Country, city... same problems, same guidebook to recovery?

This post was inspired by my friend Paul. He grew up in an Edge City, but during undergrad felt the pull, like so many of my peers, toward growing food. This past weekend, Paul gave a group of us a tour of the organic urban farm where he found his calling to cultivate and where he now studies a research plot for his Master’s thesis on edible forest gardening (learn about it here). Walking through the garden while Paul animated the relationships between plant, animal, and farmer reminded me of a conclusion I reached swiftly when I started studying cities (which itself was after I started studying agriculture).  

Here it is. In my view, the most innovative, humble, and inspiring tactics to regenerate both urban and agricultural land are almost exactly the same. In fact, the reason I was originally so drawn to the Strong Towns approach is because I looked at it and thought… so pretty much permaculture, right? The reason I migrated to this particular model of city-building, the reason I trust it when so many grand ideas have turned out to be human hubris in the past is this: it’s the closest model I’ve found to how nature operates. To my knowledge, the connection between growing resilient food systems and cities has not been fully articulated on the blog yet, so I'm going to start that process and see if anyone else finds this exciting.Photo by Gracen Johnson

Permaculture, a philosophy with spirited following, blends human design capability with the genius of natural systems. You can see the port-manteau: permanent agriculture. It's deliberate cultivation of land in a way so harmonious with natural systems that it can thrive and evolve in perpetuity. But enthusiasts will explain that permaculture is also a a set of guiding principles for society and the self, not just agriculture. Very true! It's extremely useful for cities and remarkably similar to the work of Jane Jacobs.

In keeping with Joe Minicozzi’s “why don’t we look at the yield of our urban development with the same eye as a farmer plotting out the most advantageous use of acreage,” I’m going to pull the analogy further. Except this farmer will be a permaculturalist. Just take a look at this list of excerpts from David Holmgren’s highly recommended summary document on permaculture design principles (all below are direct quotes - my comments are added in italics). You can hardly miss the parallels to Strong Towns.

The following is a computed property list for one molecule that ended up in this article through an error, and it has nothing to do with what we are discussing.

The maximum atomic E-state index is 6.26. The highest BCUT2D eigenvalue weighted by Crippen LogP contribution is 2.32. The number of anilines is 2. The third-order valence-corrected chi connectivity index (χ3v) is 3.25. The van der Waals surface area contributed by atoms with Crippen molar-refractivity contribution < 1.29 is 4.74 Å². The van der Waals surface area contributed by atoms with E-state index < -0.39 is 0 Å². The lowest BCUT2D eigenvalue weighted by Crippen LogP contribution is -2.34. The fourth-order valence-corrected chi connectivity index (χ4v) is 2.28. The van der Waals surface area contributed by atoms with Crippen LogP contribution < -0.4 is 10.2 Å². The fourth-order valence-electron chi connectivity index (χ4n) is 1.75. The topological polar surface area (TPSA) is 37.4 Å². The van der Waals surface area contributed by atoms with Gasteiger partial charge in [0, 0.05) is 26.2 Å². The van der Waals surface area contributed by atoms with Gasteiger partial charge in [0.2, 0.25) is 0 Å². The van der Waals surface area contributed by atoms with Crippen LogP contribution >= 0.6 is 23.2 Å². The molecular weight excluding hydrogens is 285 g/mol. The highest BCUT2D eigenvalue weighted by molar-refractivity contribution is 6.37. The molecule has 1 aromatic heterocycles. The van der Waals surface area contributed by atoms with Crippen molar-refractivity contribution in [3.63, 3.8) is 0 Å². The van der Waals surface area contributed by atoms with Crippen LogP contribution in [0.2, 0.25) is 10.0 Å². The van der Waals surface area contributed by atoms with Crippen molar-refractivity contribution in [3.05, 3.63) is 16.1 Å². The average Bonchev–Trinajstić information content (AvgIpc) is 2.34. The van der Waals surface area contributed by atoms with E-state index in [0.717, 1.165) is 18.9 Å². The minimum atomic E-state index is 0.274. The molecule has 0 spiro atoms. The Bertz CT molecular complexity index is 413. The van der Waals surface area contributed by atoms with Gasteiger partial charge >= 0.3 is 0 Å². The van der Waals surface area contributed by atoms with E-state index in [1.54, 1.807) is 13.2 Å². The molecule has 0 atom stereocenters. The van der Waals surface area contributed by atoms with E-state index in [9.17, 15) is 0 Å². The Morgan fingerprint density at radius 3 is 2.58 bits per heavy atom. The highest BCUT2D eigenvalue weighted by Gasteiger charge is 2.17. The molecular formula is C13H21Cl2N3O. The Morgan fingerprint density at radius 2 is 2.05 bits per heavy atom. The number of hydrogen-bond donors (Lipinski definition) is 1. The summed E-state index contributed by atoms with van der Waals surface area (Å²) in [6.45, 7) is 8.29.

• Obtain a Yield - “You can’t work on an empty stomach.”
    • A yield, profit, or income functions as a reward that encourages, maintains and/or replicates the system that generated the yield. In this way, successful systems spread. - Think of Ian Rasmussen’s Party Analogy.
    • There is a consistent crosscultural pattern where rising affluence leads to dysfunctional and cosmetic environments replacing functional and productive ones. - Yep.
    • The nouveau riche model of success, in which the functional and practical are banished, needs to be replaced with honest acknowledgement of sources of affluence and real measures of success. - "What we need is productive growth." - Chuck
  • Apply Self-Regulation and Accept Feedback - “The sins of the fathers are visited on the children unto the seventh generation.”
    • We can design systems that are more self-regulating, thus reducing the work involved in repeated and harsh corrective management. - Who needs more cops and security cameras when there are "eyes on the street"?
    • In modern society, we take for granted an enormous degree of dependence on large-scale, often remote, systems for provision of our needs, while expecting a huge degree of freedom in what we do without external control. In a sense, our whole society is like a teenager who wants to have it all, have it now, without consequences.
  • Use and Value Renewable Resources & Services - “Let nature take its course.”
    • In the language of business, renewable resources should be seen as our sources of income (tax revenue), while non-renewable resources can be thought of as capital assets (grants, development permits, etc.). Spending our capital assets for day-to-day living is unsustainable in anyone’s language. - Chuck's Growth Ponzi Scheme
    • We have been conned into using unnecessary and complex gadgets for simple tasks. - “How thick was their zoning code?” - Chuck